“Every moment happens twice: inside and outside, and they are two different histories.” Zadie Smith Two memories emerged with startling clarity recently. Prompted by a television program, and for reasons which I do not understand, I was at once transported to Louis Kahn's Unitarian Church (1962), where an orchestra was performing on the screen and, … Continue reading Inside, Outside, Rooms, Memory.
It is easy to imagine that the streets of our neighborhoods, the sidewalks, the parkways (optimistically called tree lawns here), and our front porches could and should become more active and more suitable for sitting, standing to discuss the news of the day with neighbors, walking and strolling and biking. We have talked here often … Continue reading City in Front, City in Back
An ancient definition of architecture suggests that three terms best pertain: Commodity (convenient, functional, useful), Firmness (lasting, robust, sturdy, resilient) and Delight (attractive, beautiful, harmonious, graceful). Though this characterization of the art of building has been with us since the 1st century BCE, it has proven to be extraordinarily durable. Its author, Marcus Vitruvius Pollio … Continue reading “That’s not writing, that’s just typing.”
Rochester's public realm: reclaimed during a pandemic. Image by Maria Furgiuele And Chicago's, in Ravenswood. Image by Jim Peters In the end, my years-long campaign to alter the presence of the automobile in our cities has always had two underlying and perhaps not very well hidden objectives. First has been a desire to reclaim and … Continue reading The Public Realm Reclaimed – At Last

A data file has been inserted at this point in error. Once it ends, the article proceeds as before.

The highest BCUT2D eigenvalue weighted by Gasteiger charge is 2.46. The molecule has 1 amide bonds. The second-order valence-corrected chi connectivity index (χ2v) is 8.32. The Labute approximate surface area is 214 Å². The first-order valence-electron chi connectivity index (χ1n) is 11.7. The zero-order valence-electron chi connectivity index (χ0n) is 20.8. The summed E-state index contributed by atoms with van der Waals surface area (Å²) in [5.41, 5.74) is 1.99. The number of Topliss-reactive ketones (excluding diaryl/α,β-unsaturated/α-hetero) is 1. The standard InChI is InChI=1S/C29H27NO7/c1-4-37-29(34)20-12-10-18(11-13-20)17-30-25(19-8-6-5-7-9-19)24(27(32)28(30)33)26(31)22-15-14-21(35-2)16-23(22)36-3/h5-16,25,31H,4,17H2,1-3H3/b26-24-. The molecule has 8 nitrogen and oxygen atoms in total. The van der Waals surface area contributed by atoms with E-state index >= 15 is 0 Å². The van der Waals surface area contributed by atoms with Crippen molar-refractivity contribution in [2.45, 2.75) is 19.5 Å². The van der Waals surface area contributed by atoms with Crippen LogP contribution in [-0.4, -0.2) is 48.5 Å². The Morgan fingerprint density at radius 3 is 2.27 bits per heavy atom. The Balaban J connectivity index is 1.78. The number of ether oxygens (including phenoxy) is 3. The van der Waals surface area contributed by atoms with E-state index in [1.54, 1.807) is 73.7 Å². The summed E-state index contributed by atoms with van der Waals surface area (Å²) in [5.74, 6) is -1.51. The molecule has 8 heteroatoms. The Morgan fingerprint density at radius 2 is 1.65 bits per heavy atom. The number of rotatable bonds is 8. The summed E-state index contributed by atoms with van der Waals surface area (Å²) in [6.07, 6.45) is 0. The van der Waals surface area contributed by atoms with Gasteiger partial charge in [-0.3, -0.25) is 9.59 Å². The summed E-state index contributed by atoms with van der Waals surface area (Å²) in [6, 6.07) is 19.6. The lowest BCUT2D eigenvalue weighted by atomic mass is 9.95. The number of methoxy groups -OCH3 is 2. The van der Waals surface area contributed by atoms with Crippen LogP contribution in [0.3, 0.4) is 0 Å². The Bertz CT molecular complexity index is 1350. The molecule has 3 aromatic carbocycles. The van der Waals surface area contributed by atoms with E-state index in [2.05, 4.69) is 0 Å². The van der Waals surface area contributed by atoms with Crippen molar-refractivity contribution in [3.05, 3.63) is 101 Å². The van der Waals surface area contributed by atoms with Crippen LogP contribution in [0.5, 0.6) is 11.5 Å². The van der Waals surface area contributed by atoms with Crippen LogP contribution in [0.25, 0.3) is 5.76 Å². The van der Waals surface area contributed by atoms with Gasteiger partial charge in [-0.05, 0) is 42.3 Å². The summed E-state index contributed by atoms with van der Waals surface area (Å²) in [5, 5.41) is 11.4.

First, a Prologue. We here at A Town Square are in a CDC quarantine: we had spent time in the wonderful cities of Madrid and Valencia, left at the last possible moment as the Spanish nation locked itself down, and arrived in the US to be told that we would be spending a couple of … Continue reading Our Grid of Streets, Blocks, and Buildings, And at Last, No Cars….
Recently I have found myself considering an unusual and interesting housing type, one which must exist in other places but has a special character and presence here in Rochester. Here is an example: This is a double house, or duplex house. It looks like a large single-family home, but it is actually two units. We … Continue reading Make Mine a Double
Xi'an, China. Most of us live inside the gravitational pull of cities. Today, 54 percent of the world’s population resides in urban areas. In 1950, 30 per cent of the world’s population was urban, and by 2050, 66 percent of the world’s population is projected to be urban. Presently, the most urbanized regions include Northern … Continue reading A Better Life in the City – the Endless Search for Urban Excellence
I was going to say that most of us carry a city around in our heads - a city we imagine, filled with places that we conjure, we seek, we occupy in our reveries. But maybe most of us don't. Maybe it's just me. In any event, whether you do or you don't, I do, … Continue reading With the City in Mind
In the Old City, Ahmedabad. In February and March we spent a month visiting seven cities across India, from south to north, from west to east. Our time there was completely exceptional: invaluable, surprising, educational, revealing, depressing, infuriating, eye-opening and more. I continue to reflect on those days, and it has taken me until now … Continue reading Present City, Future City: India
I'll make this short. For years now, the City and Paetec, a major corporation here, have been wrangling with each other. Paetec has wanted to build a new headquarters, and the City has wanted to woo Paetec downtown, to the site of a former enclosed, and failed, mall called Midtown Plaza (worth much further discussion, but I am … Continue reading The Good, the Bad, the Ugly